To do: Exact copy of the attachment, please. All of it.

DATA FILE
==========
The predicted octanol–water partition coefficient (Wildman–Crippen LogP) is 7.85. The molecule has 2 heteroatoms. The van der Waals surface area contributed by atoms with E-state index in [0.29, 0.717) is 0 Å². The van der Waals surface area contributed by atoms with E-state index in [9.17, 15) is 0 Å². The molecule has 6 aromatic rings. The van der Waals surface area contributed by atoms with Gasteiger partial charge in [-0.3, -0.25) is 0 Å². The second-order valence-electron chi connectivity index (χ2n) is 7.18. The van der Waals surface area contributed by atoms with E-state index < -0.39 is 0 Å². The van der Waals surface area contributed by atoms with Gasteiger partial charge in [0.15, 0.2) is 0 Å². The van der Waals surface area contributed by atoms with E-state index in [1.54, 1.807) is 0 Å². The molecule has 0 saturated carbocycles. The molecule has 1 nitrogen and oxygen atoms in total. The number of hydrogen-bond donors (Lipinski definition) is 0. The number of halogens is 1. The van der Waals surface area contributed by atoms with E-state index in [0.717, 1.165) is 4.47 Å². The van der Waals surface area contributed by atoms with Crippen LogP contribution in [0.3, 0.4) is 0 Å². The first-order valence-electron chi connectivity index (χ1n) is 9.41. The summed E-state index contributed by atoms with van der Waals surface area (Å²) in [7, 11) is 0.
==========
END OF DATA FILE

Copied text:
The predicted octanol–water partition coefficient (Wildman–Crippen LogP) is 7.85. The molecule has 2 heteroatoms. The van der Waals surface area contributed by atoms with E-state index in [0.29, 0.717) is 0 Å². The van der Waals surface area contributed by atoms with E-state index in [9.17, 15) is 0 Å². The molecule has 6 aromatic rings. The van der Waals surface area contributed by atoms with Gasteiger partial charge in [-0.3, -0.25) is 0 Å². The second-order valence-electron chi connectivity index (χ2n) is 7.18. The van der Waals surface area contributed by atoms with E-state index < -0.39 is 0 Å². The van der Waals surface area contributed by atoms with Gasteiger partial charge in [0.15, 0.2) is 0 Å². The van der Waals surface area contributed by atoms with E-state index in [1.54, 1.807) is 0 Å². The molecule has 0 saturated carbocycles. The molecule has 1 nitrogen and oxygen atoms in total. The number of hydrogen-bond donors (Lipinski definition) is 0. The number of halogens is 1. The van der Waals surface area contributed by atoms with E-state index in [0.717, 1.165) is 4.47 Å². The van der Waals surface area contributed by atoms with Crippen LogP contribution in [0.3, 0.4) is 0 Å². The first-order valence-electron chi connectivity index (χ1n) is 9.41. The summed E-state index contributed by atoms with van der Waals surface area (Å²) in [7, 11) is 0.